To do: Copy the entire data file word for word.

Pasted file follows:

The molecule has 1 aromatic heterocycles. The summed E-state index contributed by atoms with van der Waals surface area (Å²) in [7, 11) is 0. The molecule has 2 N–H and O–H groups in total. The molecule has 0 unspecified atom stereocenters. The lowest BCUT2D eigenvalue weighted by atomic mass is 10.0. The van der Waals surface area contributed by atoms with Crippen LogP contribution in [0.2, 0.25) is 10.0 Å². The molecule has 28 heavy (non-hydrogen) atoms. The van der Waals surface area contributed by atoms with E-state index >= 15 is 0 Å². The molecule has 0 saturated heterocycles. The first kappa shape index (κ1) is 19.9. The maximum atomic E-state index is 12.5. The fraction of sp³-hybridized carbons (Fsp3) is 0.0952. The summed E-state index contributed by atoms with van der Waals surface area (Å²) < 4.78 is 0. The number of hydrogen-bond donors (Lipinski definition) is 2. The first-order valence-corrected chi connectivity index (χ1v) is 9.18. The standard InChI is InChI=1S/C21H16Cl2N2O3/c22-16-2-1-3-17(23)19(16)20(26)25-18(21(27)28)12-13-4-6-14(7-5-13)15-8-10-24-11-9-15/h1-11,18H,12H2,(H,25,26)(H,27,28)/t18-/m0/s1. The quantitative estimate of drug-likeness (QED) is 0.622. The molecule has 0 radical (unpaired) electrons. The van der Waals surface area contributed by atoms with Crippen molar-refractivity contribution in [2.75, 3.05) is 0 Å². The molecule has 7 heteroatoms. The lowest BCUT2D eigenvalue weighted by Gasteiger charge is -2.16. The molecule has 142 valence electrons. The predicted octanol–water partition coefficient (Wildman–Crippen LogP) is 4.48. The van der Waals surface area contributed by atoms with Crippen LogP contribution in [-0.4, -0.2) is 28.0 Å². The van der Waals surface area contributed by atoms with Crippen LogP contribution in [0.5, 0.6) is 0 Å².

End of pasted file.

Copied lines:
The molecule has 1 aromatic heterocycles. The summed E-state index contributed by atoms with van der Waals surface area (Å²) in [7, 11) is 0. The molecule has 2 N–H and O–H groups in total. The molecule has 0 unspecified atom stereocenters. The lowest BCUT2D eigenvalue weighted by atomic mass is 10.0. The van der Waals surface area contributed by atoms with Crippen LogP contribution in [0.2, 0.25) is 10.0 Å². The molecule has 28 heavy (non-hydrogen) atoms. The van der Waals surface area contributed by atoms with E-state index >= 15 is 0 Å². The molecule has 0 saturated heterocycles. The first kappa shape index (κ1) is 19.9. The maximum atomic E-state index is 12.5. The fraction of sp³-hybridized carbons (Fsp3) is 0.0952. The summed E-state index contributed by atoms with van der Waals surface area (Å²) < 4.78 is 0. The number of hydrogen-bond donors (Lipinski definition) is 2. The first-order valence-corrected chi connectivity index (χ1v) is 9.18. The standard InChI is InChI=1S/C21H16Cl2N2O3/c22-16-2-1-3-17(23)19(16)20(26)25-18(21(27)28)12-13-4-6-14(7-5-13)15-8-10-24-11-9-15/h1-11,18H,12H2,(H,25,26)(H,27,28)/t18-/m0/s1. The quantitative estimate of drug-likeness (QED) is 0.622. The molecule has 0 radical (unpaired) electrons. The van der Waals surface area contributed by atoms with Crippen molar-refractivity contribution in [2.75, 3.05) is 0 Å². The molecule has 7 heteroatoms. The lowest BCUT2D eigenvalue weighted by Gasteiger charge is -2.16. The molecule has 142 valence electrons. The predicted octanol–water partition coefficient (Wildman–Crippen LogP) is 4.48. The van der Waals surface area contributed by atoms with Crippen LogP contribution in [-0.4, -0.2) is 28.0 Å². The van der Waals surface area contributed by atoms with Crippen LogP contribution in [0.5, 0.6) is 0 Å².